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TikTok vulnerability could have let hackers take over your account with just one click

The bug affected at least 1.5 billion TikTok users across the globe.


Mikael Thalen


Posted on Sep 1, 2022

A vulnerability in TikTok’s Android app could have allowed hackers to hijack any account that simply clicked on a malicious link.

The exploit, discovered by Microsoft’s 365 Defender Research Team, would have given an attacker the ability to send messages, upload videos, and view an account’s private videos.

The issue, labeled as a “high severity vulnerability” by Microsoft, was quickly reported to TikTok and has since been fixed.

In a blog post on the discovery, Microsoft says the bug likely affected at least 1.5 billion users across the globe, although there is no evidence it was being actively exploited.

The vulnerability stemmed from the Android app’s “deeplink” functionality, which, for example, allows the TikTok app to be automatically opened after a user clicks a TikTok link in a web browser or separate app.

Microsoft says it was able to bypass “the app’s deeplink verification,” which could allow for a malicious webpage to be loaded.

“While reviewing the app’s handling of a specific deeplink, we discovered several issues that, when chained together, could have been used to force the application to load an arbitrary URL to the application’s WebView,” the blog post says.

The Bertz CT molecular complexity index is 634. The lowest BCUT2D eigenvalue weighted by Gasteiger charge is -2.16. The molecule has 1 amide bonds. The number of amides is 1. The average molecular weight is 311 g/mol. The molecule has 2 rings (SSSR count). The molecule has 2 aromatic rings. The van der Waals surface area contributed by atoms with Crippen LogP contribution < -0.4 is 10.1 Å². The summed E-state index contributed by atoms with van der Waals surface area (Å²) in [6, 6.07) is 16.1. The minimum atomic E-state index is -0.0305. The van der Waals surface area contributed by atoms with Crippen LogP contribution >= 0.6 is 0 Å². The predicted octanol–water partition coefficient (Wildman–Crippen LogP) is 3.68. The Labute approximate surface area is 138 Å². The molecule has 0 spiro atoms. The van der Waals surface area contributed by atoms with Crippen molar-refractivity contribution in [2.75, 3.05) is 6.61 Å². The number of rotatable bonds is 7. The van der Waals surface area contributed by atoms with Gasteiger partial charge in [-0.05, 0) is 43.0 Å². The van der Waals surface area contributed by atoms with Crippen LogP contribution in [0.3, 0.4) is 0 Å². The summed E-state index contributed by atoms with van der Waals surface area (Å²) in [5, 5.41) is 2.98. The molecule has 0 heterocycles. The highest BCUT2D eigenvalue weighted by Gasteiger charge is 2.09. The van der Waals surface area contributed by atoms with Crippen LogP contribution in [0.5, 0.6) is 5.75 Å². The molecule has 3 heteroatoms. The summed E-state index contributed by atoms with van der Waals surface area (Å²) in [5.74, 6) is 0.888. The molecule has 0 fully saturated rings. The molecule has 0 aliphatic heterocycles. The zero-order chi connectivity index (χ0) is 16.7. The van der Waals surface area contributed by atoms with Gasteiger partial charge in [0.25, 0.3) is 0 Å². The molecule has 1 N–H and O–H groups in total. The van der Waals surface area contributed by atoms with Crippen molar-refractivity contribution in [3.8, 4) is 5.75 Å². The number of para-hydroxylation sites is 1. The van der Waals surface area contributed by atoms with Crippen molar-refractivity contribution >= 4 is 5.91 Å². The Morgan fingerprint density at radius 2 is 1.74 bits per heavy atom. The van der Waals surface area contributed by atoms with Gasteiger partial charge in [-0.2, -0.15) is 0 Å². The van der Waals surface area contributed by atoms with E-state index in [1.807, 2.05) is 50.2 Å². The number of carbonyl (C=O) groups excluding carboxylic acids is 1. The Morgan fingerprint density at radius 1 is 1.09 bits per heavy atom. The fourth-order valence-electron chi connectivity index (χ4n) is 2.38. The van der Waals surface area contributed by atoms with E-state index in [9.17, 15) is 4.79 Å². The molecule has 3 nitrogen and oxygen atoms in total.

After carrying out a proof-of-concept attack, Microsoft’s researchers were able to change a TikTok account’s bio to read “SECURITY BREACH” after a malicious link was clicked.

In order to protect against such attacks, Microsoft urges users to avoid clicking untrusted links and to make sure they’re always running the latest version of TikTok’s app.

Microsoft also stresses the importance of collaboration across the tech industry in order to ensure that users remain protected against malicious actors.

“As threats across platforms continue to grow in numbers and sophistication, vulnerability disclosures, coordinated response, and other forms of threat intelligence sharing are needed to help secure users’ computing experience, regardless of the platform or device in use,” the blog adds. “We will continue to work with the larger security community to share research and intelligence about threats in the effort to build better protection for all.”

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*First Published: Sep 1, 2022, 11:45 am CDT